The deep interconnectedness between Man and Nature has been celebrated in our culture for centuries. In every aspect of life, through simple yet deep rituals and practices, this interconnection is brought to the forefront. We as a civilization have never subscribed to the theory of Man dominating and exploiting Nature, but have evolved systems and best practices that bring forth an inclusive, integrated and holistic vision. A glimpse of our Itihasas and Puranas, our treasure trove of knowledge, will give one an overview of the Indian ecological worldview. To a sincere seeker who delves deep into it with shraddha, the promise and assurance of experience of this interconnectedness is presented. The beauty, intelligence and robustness of the Indian tradition has been in its demonstrated ability to translate Vedantic truths of unity and oneness into simple rituals that can be followed by ordinary people in everyday life. In this series, we will look at various ecological references in our Itihasas and how they are relevant in today’s times.
In the Mahabharata:
In the Anushasana Parva of Mahabharatha, after the great war, King Yuddhistira, on the advice of Shri Krishna, approaches Bhishma Pitamaha to learn from his rich experience and knowledge in different fields. They discuss at length on the various aspects of governance and the nuances of Dharma.
Yudhishtira is keen to know from Bhishma himself, the rewards one would receive for planting trees and digging tanks. Laying great emphasis on the merits of planting trees, Bhishma explains that planting trees is hailed as a great act of charity, and would lead to fame and wellness in this world and beyond. The trees that one plants become his children.
“Do thou, therefore, plant trees, O Yudhishthira! The trees that a man plants become the planter’s children. There is no doubt about this. Departing from this world, such a man ascends to Heaven. Verily many eternal regions of bliss become his. Trees gratify the deities by their flowers; the Pitris by their fruits; and all guests and strangers by the shadow they give. Kinnaras and Uragas and Rakshasas and deities and Gandharvas and human beings, as also Rishis, all have recourse to trees as their refuge. Trees that bear flowers and fruits gratify all men. The planter of trees is rescued in the next world by the trees he plants like children rescuing their own father. Therefore, the man that is desirous of achieving his own good, should plant trees by the side of tanks and cherish them like his own children.”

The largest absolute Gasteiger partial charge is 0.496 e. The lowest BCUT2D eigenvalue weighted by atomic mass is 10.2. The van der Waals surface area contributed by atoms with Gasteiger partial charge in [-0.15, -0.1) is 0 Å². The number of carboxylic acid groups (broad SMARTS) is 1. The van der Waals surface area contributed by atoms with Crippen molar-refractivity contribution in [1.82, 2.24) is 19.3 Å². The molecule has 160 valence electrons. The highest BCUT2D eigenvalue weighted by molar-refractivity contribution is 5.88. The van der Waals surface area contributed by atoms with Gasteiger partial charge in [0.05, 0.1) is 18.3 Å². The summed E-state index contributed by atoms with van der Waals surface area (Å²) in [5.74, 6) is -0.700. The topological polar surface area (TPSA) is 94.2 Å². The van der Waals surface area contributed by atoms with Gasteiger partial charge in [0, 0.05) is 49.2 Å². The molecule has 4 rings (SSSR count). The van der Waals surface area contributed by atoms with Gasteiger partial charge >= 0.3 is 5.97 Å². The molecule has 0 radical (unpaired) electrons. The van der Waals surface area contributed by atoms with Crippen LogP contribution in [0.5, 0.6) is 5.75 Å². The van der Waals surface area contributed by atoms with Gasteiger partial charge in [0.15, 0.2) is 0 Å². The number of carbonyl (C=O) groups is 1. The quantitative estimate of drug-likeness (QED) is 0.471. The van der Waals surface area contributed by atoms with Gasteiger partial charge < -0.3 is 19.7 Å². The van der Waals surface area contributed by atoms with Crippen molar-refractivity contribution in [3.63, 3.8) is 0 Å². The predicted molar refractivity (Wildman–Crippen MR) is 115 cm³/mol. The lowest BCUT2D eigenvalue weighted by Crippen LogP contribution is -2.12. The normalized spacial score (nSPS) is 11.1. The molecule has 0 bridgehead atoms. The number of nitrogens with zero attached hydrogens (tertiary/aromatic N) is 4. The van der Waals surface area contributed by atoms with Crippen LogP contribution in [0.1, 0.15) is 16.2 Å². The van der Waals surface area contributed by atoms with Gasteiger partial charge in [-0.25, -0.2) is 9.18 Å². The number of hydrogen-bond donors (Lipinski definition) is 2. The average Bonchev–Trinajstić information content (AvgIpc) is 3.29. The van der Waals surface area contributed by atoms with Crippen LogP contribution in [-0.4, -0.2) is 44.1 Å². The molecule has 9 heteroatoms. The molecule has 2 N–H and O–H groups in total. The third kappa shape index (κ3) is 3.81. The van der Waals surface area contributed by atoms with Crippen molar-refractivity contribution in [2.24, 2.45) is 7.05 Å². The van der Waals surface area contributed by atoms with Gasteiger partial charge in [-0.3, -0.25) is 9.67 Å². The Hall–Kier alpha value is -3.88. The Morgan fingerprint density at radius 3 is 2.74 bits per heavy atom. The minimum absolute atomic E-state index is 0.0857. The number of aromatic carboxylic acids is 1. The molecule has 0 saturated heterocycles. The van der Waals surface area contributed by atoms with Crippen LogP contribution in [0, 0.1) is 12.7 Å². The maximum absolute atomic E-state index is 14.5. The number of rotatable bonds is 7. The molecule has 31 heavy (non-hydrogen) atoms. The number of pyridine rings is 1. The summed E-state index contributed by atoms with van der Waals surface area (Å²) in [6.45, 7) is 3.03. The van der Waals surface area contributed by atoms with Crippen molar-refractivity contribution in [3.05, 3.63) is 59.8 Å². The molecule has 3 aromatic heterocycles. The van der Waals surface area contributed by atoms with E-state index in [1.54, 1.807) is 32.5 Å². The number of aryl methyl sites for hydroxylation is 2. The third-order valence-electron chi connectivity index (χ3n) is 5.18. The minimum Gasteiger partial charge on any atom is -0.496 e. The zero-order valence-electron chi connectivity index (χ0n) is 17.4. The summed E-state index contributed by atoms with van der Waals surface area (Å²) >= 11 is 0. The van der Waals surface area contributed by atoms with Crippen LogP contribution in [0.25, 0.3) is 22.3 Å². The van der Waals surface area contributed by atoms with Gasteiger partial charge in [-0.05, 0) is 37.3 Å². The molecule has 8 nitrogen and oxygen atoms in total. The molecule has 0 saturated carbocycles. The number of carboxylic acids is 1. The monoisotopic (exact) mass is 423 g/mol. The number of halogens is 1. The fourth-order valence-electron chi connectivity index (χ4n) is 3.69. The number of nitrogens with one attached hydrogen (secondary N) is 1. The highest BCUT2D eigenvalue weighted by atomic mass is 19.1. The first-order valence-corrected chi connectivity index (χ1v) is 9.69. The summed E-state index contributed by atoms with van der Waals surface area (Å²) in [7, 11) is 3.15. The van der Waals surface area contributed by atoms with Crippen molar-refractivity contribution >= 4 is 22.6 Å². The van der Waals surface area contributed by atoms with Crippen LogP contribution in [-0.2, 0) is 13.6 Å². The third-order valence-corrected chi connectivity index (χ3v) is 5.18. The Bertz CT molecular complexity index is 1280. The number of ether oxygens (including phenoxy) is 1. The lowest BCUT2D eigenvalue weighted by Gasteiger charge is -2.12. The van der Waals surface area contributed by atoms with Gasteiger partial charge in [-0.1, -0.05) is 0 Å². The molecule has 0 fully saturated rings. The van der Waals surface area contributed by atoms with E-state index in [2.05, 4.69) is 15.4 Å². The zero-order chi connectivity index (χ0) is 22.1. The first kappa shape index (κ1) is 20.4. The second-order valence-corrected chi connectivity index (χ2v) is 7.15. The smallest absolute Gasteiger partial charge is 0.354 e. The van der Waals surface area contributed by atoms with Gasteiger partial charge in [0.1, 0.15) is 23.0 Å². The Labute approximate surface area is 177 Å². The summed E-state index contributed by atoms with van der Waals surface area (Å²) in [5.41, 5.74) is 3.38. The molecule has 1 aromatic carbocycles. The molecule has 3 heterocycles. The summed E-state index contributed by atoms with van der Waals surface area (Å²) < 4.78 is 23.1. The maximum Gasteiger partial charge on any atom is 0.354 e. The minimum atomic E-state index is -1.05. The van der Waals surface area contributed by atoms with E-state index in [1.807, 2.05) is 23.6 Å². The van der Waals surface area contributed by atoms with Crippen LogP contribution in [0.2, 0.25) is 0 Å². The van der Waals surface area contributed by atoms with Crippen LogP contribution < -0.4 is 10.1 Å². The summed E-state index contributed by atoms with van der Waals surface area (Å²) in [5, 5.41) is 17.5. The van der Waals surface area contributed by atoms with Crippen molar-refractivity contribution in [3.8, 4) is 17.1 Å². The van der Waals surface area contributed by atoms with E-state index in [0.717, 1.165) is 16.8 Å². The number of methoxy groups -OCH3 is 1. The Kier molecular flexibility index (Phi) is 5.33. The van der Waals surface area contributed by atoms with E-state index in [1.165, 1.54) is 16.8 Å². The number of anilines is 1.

This also reminds one of Padma Shri. “Saalumarada” Thimmakka, a 105 year old environmental activist from Karnataka who has planted, nurtured and taken care of over 385 Banyan trees and 800 other trees as her own children.
Bhishma describes six types of plants and different kinds of vegetables that need to be grown.
~ Vrikshas - Trees
~ Gulmas - Bushes and succulent shrubs of various kinds
~ Latas - Creeping and winding plants
~ Vallis - Creepers
~ Twaksaras - Cinnamon and broken bones tree (needs verification)
~ Trinas - Grasses and plants of that type
Bhishma then goes on to expound the method of digging tanks, its importance and merits. “A piece of land that is agreeable to the sight, fertile, situated in the midst of delightful scenes adorned with diverse kinds of metals, and inhabited by all sorts of creatures, is regarded as the foremost of sports. A particular portion of such land should be selected for digging a tank.” The excavation of a tank will lead to water getting stored during the rainy season, and will create a nourishing ecosystem to the delight of insects, birds and animals. He also explains the importance of landscaping and surrounding the water bodies with trees and says that building such tanks would lead to the aggregate of three: Dharma (Righteousness), Artha (Wealth) and Kama (Pleasure). Bhishma refers to the Puranas to mention what merits one would accumulate by planting trees and digging wells in comparison with performing various Yajnas.
Three types of Vana: Tapovana , Mahavana, Shrivana
Safeguarding the rich biodiversity that this land is blessed with requires a multi pronged strategy. In the Hindu tradition, forests were classified into three types :
Tapovana: The Sanskrit word tapas means penance and vana means forest. This type of forest was accessible to Rishis and Tapasvis and not to all people. The Rishis lived in sync with nature and spent their time in deep meditation and yogic practices. There are many stories in our Itihasas and Puranas of sages meditating amidst dense forests in caves. Many sages also had disciples and some had educational institutions with hundreds of disciples. Simple living meant that their presence in the forests would place no burden on it as they neither had to harvest or exploit natural resources. Many Great Epics were narrated by sages in the forests. The Mahabharatha is narrated in the Naimisha Aranya by the great Saunaka Rishi amidst the congregation of many Rishis. The Tapovana forests were called Rakshas or protected sanctuaries for the animals.
Mahavana: The great natural forests were called Mahavana. Home to a rich variety of flora and fauna, these dense forests were also Rakshas or protected sanctuaries.
Sreevana: These were ‘forests of prosperity’. A combination of natural forests and groves, these spaces were open to people from the neighbouring villages and communities and they could grow fruit bearing trees, medicinal plants and herbs, harvest timber, collect dry leaves from this area. This ensured that the natural dense forests were not cleared by people for cultivation.